It's been a long time since Coach and I have fished together. The
streams we usually fish have been so low that we didn't even bother
going. They've gotten some rain recently, making a trip worthwhile (and
got a lot more rain just after we called it quits for the day on
Another factor prompting our trip was that I had a couple new rods to fish. I'd received two new prototype tenkara rods just in time to take them to the Tenkara Jam that was held a couple weeks ago in Cherokee, NC. I had code-named them Sample 33 and Sample 40 for the Jam, but after a little time on the water there and after a few people at the Jam gave pretty enthusiastic thumbs up, I can proudly say they will be the TenkaraBum 33 and TenkaraBum 40.
The TenkaraBum 33 is scheduled for release in December, but possibly not in time for Christmas. My experience is that promises for delivery in a certain month have usually meant the last few days of the month, meaning I might not be able to mail them out until early January. The TenkaraBum 40 will be released in the spring.
Update 11/7/16: It looks like I may get the TenkaraBum 33 in time to send it to buyers by Christmas, but it will be very, very tight and I may not know for sure until December 19 or 20.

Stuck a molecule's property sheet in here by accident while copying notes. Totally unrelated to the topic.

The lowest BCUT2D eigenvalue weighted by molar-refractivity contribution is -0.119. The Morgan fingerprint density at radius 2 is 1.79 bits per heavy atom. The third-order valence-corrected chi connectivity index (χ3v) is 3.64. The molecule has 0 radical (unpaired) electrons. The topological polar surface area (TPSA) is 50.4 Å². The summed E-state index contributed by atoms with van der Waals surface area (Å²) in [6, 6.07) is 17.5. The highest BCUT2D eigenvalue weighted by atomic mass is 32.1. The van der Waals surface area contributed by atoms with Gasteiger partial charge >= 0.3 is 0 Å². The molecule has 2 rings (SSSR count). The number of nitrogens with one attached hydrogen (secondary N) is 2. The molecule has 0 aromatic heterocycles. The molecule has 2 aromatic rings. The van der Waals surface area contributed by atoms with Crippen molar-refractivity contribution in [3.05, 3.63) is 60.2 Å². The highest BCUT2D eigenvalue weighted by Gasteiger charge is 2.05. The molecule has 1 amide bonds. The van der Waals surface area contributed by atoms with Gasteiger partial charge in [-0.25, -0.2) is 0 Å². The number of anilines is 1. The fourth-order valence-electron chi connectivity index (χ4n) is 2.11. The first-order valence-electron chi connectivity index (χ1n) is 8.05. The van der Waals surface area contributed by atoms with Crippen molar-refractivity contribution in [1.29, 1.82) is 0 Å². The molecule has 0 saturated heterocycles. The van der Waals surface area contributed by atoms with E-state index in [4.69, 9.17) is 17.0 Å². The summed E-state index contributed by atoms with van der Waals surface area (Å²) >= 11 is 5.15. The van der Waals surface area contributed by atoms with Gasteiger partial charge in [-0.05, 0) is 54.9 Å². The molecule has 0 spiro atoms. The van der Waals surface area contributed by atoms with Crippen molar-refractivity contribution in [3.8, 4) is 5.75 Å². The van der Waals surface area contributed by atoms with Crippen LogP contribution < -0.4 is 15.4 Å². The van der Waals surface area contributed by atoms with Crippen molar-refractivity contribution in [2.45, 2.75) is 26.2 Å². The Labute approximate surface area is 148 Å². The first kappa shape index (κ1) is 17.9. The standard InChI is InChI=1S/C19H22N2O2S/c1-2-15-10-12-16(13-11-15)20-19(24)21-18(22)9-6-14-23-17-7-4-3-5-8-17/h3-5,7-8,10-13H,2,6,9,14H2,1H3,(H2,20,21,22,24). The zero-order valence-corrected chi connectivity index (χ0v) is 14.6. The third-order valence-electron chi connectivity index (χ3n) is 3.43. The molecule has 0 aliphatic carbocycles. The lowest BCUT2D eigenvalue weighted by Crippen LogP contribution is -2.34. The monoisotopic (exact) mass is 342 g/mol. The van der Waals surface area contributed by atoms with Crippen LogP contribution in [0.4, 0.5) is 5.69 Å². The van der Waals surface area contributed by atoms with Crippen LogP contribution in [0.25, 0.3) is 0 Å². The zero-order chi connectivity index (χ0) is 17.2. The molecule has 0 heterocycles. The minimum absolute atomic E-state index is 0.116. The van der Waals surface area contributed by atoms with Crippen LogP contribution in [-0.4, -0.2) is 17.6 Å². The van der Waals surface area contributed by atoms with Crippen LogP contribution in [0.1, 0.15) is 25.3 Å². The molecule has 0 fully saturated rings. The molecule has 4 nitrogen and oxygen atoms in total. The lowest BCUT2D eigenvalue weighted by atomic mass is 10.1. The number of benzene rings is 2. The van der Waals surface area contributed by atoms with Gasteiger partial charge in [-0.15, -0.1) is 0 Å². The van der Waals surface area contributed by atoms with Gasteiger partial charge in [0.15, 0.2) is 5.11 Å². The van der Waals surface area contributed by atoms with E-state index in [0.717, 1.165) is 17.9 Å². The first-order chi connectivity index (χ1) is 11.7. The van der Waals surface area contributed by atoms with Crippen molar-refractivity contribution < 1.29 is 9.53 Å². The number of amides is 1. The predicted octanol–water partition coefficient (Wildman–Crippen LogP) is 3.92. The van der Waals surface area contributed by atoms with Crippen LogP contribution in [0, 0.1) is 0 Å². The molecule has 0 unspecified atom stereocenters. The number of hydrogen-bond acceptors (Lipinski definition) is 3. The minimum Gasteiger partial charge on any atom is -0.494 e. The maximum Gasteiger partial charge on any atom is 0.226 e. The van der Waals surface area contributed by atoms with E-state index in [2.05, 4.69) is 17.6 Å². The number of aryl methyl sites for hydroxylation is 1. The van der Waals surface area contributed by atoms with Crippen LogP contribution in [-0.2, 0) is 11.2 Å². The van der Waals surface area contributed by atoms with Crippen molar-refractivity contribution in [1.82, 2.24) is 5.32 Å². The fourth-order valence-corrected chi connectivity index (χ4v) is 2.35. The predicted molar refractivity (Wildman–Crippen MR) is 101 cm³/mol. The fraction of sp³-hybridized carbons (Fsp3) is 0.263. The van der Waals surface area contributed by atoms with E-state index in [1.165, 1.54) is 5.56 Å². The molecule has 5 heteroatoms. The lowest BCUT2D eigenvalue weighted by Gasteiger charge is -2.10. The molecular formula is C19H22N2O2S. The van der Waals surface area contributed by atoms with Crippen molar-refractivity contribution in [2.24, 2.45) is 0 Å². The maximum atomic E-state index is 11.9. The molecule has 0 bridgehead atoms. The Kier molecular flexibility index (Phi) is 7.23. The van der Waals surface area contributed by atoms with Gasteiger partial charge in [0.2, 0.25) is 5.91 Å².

Unlike most rods that are produced in various lengths, the TenkaraBum 33 is not just the TenkaraBum 36 with one less section. It has a slightly different design goal so it is made from a different blank. The goal for the TenkaraBum 36 was for an all-around rod for how American tenkara anglers fished - with weighted nymphs and with dry flies in addition to the unweighted wets used in Japan. Had it not been well received, it easily could have been a stand-alone offering. The TenkaraBum rod.
It has been well
received, though, and thoughts quickly turned to other lengths. However,
I didn't want too great an overlap with any of Suntech's existing rods.
The wonderful (and wonderfully light) Kurenai HM33R is ideal for fish
up to about 12" or so. The goal for the TenkaraBum 33, then, was for a
rod that would start about where the Kurenai HM33R leaves off - for fish
that are 10-12" and up.
It is always a bit surprising to see Tom Davis catching 13-14" fish in narrow, overgrown streams. That doesn't just happen in the west, though. I've taken 17" browns out of streams in the New York City suburbs for which a 330 length rod is just about ideal.
Update 11/12/16: This 17" rainbow, caught with a TenkaraBum 33 prototype and a Pink Chenille Worm, was taken in a section of stream that is relatively narrow, relatively swift and has low tree branches protecting some of the better lies. Thinking back, most of the fish of about this size that I have caught in relatively small streams were caught in lies where low tree branches made casting to them quite a challenge.
The TenkaraBum 33 was intended to be a rod for smaller streams that might hold larger fish, not a rod 6" eastern brookies. However, Suntech has done it again. I haven't caught any brookies with it yet, but the small fallfish, creek chub and common shiner above proved that with the TenkaraBum 33 prototype you can feel every headshake from a 5" fish.